Also in 2008, former assistant chief Diana Kirk sued the City of El Paso and Greg Allen for employment discrimination after Joyce Wilson had appointed Allen the chief of police. In early 2011, Kirk settled the lawsuit against the city. As part of the settlement, Kirk agreed to retire after 28 year of service and received a 5% pay increase retroactive to December 1, 2007. In addition, the city paid up to $106,000 in legal fees.

During the 2009 deposition of Greg Allen for the Kirk lawsuit, Allen admitted to almost coming to blows with another assistant chief, Paul Cross, during a heated argument. Both Cross and Kirk were ranked higher than Greg Allen in the city’s police department organizational chart, when Allen was appointed as the interim chief by Wilson.

In the same deposition, Greg Allen stated that the police chief of Arlington, Virginia was brought to El Paso because Greg Allen “wanted to bounce ideas off of him as far as what he thought about the different people in the office here, as far as their loyalties to,” [emphasis mine] Greg Allen were. The “people” that Allen was referring to were Richard Wiles appointees to the management staff of the police department. In the deposition taken of Joyce Wilson for the lawsuit, Wilson stated that the Arlington police chief was brought in by the city to give Allen an opportunity to “bounce things off…chief-to-chief.”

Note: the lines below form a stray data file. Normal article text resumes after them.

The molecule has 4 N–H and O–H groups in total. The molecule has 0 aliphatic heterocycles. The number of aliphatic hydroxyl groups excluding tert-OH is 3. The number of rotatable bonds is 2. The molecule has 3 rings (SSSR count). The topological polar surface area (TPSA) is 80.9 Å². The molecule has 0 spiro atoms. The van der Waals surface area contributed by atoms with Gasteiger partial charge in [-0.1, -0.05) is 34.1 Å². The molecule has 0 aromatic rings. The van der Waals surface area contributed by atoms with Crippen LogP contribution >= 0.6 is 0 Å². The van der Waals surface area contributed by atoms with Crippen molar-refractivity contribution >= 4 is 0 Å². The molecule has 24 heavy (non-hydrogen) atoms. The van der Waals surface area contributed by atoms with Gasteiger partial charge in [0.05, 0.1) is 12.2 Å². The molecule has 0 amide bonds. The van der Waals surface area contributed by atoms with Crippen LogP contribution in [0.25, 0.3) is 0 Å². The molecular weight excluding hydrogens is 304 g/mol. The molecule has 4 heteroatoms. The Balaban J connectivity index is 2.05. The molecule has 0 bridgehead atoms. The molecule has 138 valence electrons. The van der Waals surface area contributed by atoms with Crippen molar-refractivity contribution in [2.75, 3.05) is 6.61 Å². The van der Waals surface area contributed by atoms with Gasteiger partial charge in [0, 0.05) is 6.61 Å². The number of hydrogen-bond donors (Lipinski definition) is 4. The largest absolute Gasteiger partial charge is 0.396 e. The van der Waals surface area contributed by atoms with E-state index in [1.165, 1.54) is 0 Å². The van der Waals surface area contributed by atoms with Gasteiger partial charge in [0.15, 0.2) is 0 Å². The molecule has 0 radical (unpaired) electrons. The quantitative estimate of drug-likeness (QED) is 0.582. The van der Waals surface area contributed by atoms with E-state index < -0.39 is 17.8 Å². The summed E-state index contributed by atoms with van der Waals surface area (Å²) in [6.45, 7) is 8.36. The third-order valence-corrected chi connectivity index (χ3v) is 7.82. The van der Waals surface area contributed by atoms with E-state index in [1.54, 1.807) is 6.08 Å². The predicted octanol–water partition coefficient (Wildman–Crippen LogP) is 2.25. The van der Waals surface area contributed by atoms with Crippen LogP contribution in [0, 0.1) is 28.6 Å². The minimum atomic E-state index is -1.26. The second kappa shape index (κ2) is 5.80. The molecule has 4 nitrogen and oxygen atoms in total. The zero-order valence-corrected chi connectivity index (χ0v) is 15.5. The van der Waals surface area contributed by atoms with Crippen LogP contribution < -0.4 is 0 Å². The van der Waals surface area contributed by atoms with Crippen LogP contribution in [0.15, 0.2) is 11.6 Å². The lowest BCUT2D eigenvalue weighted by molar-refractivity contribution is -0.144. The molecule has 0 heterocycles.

As anyone that follows the legal drama shows on television knows, sometimes it is the preponderance of evidence that convicts someone when a clear smoking gun is missing. Review the evidence I have outlined above for you and ask yourself; does it not make sense to you that Greg Allen doesn’t want anyone snooping around his police department? If so, what is he hiding? What is it that Greg Allen doesn’t want you to know?